Thursday, December 14, 2017

early-ish Christian art ... photos

A photo array from The Guardian: As one of the first countries to adopt Christianity, Ethiopia has a legacy of churches and monasteries, built on hilltops or hewn out of cliff faces, as well as vibrant traditions of worship. These are celebrated in a lavish book, Ethiopia: The Living Churches of an Ancient Kingdom 

I find myself liking religious art that is not yet slick and perfected, a devotion that is somehow feet-on-the-ground. The picture above, for example, seems to me to be imbued with people who know how to smile in the midst of what I assume is a devoted heart. Only later would people sand and smooth the images, find 'great' artists, and the direct and simple smiles be put aside. The picture reminds me of the shepherd's prayer once admired by The Bal Shem Tov ... something along the lines of "Dear God, though I keep the sheep of others for money, for you I would keep them for free because I love you."

The picture above makes me wonder as ever why the Bible has no statement that reads, "And Jesus laughed." Grown-ups (like Hindus, for example) laugh. I realize there is a cottage industry that has grown up around the role of laughter in Christianity, but it strikes me as so much bilge water. No-laughter-no-balls whispers in the corners of my mind.

Anyway ... I liked the Ethiopian photos. There is something honest .....


  1. Some of those places would require a lot of faith to get to.

  2. You make a point worth noting in an expanded form:

    In the world’s religion’s Holy Books, literature and and oral transmission which include smiles, which include laughter, and which include humor?

    I bet few include real humor. Given the nature of humor a religion needs to be firmly grounded the presupposition of faith usually doesn’t do well under humor’s scopes and mirrors.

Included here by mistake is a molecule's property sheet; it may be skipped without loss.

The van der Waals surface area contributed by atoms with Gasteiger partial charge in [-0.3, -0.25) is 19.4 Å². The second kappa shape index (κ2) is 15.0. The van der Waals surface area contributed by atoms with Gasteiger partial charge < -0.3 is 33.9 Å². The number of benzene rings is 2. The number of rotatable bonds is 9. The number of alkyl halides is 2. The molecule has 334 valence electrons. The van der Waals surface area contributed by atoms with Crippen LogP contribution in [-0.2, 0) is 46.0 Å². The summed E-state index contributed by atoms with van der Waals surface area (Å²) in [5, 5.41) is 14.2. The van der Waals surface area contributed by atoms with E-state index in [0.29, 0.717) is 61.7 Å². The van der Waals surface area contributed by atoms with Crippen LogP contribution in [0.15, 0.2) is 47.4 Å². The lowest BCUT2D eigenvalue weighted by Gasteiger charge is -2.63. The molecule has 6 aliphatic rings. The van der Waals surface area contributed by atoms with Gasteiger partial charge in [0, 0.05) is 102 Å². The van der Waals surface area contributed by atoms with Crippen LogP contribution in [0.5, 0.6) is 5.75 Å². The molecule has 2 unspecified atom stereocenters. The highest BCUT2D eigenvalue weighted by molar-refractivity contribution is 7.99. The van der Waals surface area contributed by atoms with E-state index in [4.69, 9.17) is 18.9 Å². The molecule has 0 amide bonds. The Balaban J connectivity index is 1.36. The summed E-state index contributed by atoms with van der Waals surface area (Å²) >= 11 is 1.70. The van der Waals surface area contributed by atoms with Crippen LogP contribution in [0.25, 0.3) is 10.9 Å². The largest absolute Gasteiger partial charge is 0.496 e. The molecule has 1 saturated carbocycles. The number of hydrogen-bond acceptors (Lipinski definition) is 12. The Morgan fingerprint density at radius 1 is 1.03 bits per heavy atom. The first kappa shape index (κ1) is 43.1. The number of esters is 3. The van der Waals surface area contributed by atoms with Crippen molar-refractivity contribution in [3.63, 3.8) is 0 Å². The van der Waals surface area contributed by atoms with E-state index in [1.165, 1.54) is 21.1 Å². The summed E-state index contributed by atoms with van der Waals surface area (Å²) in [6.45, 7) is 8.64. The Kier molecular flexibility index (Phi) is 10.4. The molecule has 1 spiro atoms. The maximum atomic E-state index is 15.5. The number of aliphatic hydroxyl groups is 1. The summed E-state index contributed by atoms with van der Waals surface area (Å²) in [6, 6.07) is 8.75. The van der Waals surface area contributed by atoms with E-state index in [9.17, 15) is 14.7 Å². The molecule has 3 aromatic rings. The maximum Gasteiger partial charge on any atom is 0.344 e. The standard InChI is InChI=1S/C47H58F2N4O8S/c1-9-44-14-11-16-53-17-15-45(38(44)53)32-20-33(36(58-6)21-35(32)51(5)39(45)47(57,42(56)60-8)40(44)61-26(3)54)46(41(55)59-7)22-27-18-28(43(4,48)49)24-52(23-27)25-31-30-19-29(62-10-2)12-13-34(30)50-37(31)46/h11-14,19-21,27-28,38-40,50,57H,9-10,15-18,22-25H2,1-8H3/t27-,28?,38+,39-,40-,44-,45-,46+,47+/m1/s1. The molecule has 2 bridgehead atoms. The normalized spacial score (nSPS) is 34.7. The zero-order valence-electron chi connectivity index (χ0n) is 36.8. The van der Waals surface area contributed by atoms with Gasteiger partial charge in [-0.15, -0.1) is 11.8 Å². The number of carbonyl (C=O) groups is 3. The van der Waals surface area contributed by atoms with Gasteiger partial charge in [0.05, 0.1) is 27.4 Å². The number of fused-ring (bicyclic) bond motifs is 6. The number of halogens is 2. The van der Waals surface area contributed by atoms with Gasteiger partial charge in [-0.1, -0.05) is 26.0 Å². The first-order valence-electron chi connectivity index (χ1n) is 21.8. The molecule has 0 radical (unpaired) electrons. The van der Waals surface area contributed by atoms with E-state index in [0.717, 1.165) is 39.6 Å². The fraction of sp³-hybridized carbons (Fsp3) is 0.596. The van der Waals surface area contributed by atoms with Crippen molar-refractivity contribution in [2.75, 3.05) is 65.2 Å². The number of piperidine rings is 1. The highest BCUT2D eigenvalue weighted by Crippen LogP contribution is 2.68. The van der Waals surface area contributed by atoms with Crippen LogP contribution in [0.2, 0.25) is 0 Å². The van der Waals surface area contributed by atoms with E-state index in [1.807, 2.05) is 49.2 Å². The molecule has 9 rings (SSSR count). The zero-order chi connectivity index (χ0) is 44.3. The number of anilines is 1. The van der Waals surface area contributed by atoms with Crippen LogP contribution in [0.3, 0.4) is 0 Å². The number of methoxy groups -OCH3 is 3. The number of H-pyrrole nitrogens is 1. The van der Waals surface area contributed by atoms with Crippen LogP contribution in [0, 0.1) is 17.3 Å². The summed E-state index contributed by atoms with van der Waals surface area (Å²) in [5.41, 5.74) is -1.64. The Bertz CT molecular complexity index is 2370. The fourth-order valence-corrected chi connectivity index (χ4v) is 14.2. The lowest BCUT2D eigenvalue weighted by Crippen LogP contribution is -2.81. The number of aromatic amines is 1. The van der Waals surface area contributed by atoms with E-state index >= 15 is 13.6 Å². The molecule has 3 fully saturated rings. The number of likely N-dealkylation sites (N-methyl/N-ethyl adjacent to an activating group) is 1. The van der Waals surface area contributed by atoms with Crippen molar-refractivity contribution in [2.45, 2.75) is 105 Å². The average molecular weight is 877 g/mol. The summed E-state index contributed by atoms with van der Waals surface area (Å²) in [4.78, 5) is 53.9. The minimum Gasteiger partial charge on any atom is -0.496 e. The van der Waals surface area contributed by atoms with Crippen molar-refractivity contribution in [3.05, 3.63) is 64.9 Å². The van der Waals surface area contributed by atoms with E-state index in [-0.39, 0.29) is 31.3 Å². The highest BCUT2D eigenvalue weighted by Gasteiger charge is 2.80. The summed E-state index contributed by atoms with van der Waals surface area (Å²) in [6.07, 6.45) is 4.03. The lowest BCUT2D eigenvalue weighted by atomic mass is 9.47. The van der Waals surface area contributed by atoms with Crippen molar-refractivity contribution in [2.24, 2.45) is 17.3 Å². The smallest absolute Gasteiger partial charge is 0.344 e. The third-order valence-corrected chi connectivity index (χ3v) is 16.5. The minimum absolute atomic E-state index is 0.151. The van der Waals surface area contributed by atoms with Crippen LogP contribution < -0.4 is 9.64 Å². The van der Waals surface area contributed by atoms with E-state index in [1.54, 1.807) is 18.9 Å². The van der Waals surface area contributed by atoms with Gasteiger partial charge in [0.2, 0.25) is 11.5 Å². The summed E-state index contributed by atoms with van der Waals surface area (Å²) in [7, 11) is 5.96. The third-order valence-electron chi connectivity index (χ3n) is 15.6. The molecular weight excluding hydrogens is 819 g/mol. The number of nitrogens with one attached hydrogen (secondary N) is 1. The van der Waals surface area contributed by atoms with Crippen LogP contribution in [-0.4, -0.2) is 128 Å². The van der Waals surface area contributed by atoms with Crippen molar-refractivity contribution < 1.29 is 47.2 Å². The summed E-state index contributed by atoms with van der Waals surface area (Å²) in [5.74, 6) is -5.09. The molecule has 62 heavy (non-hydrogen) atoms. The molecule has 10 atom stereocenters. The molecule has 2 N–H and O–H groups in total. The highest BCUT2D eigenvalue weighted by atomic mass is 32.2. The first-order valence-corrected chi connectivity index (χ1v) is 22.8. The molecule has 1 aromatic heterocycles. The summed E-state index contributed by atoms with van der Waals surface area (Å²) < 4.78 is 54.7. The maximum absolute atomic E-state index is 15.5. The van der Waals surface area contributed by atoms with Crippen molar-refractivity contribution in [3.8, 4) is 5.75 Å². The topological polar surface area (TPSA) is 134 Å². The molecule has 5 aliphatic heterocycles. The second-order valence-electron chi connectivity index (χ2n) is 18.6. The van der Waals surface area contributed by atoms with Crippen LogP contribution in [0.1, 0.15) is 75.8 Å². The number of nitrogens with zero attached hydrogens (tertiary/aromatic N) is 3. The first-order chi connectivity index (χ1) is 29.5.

Hearty laughter? I have only seen that in Zen Buddhist stories. I spent my entire K-12 education in Catholic Schools with nuns, brothers and priests. I can’t recall a single story about in the Old Testament or the New Testament where some figure, Noah, Moses, Jesus or a Saint in which there was a hearty bell laugh. Similar to the lack of humor, laughter implies a release of tension that most religions are not looking for.

    Smiles are easy to come by. Smiles are always part of acts of kndness and compassion.

    In college I took a course which was an intro to Kabala, roughly, Jewish Mysticism, given by a very non-mystical PhD with a clear bias to the Talmud. I enjoyed the stories. It’s been too long but I wouldn’t be surprised that you’d find laughter and humor in an advanced study in Judaism albeit with a point to be made.

    Re those pictures: To be honest, even putting aside the clear lack of skill by the artist(s), those smiles look more like an imagined portrayal of bliss than like an actual bunch of happy folk.

  3. Andy -- I once went to see my Zen teacher's teacher, Soen Nakagawa Roshi. It was during sesshin and was a formal meeting or dokusan. I was in an infuriated -- really spitting mad -- mood for reasons I can't remember. I did the ritual bows and sat facing Soen.
    "How are you?" he asked.
    "Shitty!" I replied.
    "Every day is a good day," he quoted a famous text.
    And that really pissed me off.
    "Every day is a good day and some days are shitty days!" I shot back with emphasis.
    And Soen started to laugh. It was not one of those I'm-in-control CEO laughs. It was as if I had told him the best dirty joke in the world. He roared with laughter.
    Finally, when his laughter wore out, he said, "Every day is a good day. Some days are shitty days. AND every day is a good day."
    And there was nothing I could do but... laugh.

    1. Good story. You were in a what’s now being called a “safe space.” While being personally unsettled, you were comfortable enough to challenge the teacher and the ancient teaching. The teacher was grounded enough to acknowledge and relate to your point, then reinforce the Zen Teaching - all with Laughter.